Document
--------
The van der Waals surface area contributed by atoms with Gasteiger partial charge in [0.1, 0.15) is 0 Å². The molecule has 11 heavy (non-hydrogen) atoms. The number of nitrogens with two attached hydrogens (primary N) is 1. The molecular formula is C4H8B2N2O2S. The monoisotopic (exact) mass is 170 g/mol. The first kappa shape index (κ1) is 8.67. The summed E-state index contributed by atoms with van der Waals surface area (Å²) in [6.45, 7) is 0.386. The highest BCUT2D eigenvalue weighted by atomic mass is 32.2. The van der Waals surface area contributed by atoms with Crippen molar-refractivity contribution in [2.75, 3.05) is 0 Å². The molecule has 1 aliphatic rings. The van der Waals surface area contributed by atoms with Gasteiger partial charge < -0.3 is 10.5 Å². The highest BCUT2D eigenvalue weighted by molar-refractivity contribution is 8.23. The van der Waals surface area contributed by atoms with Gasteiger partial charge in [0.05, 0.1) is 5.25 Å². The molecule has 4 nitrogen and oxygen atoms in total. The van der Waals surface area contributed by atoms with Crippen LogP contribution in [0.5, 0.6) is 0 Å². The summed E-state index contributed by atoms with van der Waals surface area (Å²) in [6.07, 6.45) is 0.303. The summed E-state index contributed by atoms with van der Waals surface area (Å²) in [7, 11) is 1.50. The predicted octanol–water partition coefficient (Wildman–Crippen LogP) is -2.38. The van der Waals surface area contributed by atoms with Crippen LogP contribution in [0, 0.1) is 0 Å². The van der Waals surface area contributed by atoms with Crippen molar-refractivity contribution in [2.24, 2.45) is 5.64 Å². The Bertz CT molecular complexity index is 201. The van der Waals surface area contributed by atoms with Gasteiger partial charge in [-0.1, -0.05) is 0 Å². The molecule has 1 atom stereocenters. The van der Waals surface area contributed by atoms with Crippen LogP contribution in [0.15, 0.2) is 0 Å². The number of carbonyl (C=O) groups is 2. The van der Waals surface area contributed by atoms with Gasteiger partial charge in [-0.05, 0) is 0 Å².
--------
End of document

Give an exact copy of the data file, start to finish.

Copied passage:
The van der Waals surface area contributed by atoms with Gasteiger partial charge in [0.1, 0.15) is 0 Å². The molecule has 11 heavy (non-hydrogen) atoms. The number of nitrogens with two attached hydrogens (primary N) is 1. The molecular formula is C4H8B2N2O2S. The monoisotopic (exact) mass is 170 g/mol. The first kappa shape index (κ1) is 8.67. The summed E-state index contributed by atoms with van der Waals surface area (Å²) in [6.45, 7) is 0.386. The highest BCUT2D eigenvalue weighted by atomic mass is 32.2. The van der Waals surface area contributed by atoms with Crippen molar-refractivity contribution in [2.75, 3.05) is 0 Å². The molecule has 1 aliphatic rings. The van der Waals surface area contributed by atoms with Gasteiger partial charge < -0.3 is 10.5 Å². The highest BCUT2D eigenvalue weighted by molar-refractivity contribution is 8.23. The van der Waals surface area contributed by atoms with Gasteiger partial charge in [0.05, 0.1) is 5.25 Å². The molecule has 4 nitrogen and oxygen atoms in total. The van der Waals surface area contributed by atoms with Crippen LogP contribution in [0.5, 0.6) is 0 Å². The summed E-state index contributed by atoms with van der Waals surface area (Å²) in [6.07, 6.45) is 0.303. The summed E-state index contributed by atoms with van der Waals surface area (Å²) in [7, 11) is 1.50. The predicted octanol–water partition coefficient (Wildman–Crippen LogP) is -2.38. The van der Waals surface area contributed by atoms with Crippen LogP contribution in [0, 0.1) is 0 Å². The van der Waals surface area contributed by atoms with Crippen molar-refractivity contribution in [2.24, 2.45) is 5.64 Å². The Bertz CT molecular complexity index is 201. The van der Waals surface area contributed by atoms with Gasteiger partial charge in [-0.1, -0.05) is 0 Å². The molecule has 1 atom stereocenters. The van der Waals surface area contributed by atoms with Crippen LogP contribution in [0.15, 0.2) is 0 Å². The number of carbonyl (C=O) groups is 2. The van der Waals surface area contributed by atoms with Gasteiger partial charge in [-0.05, 0) is 0 Å².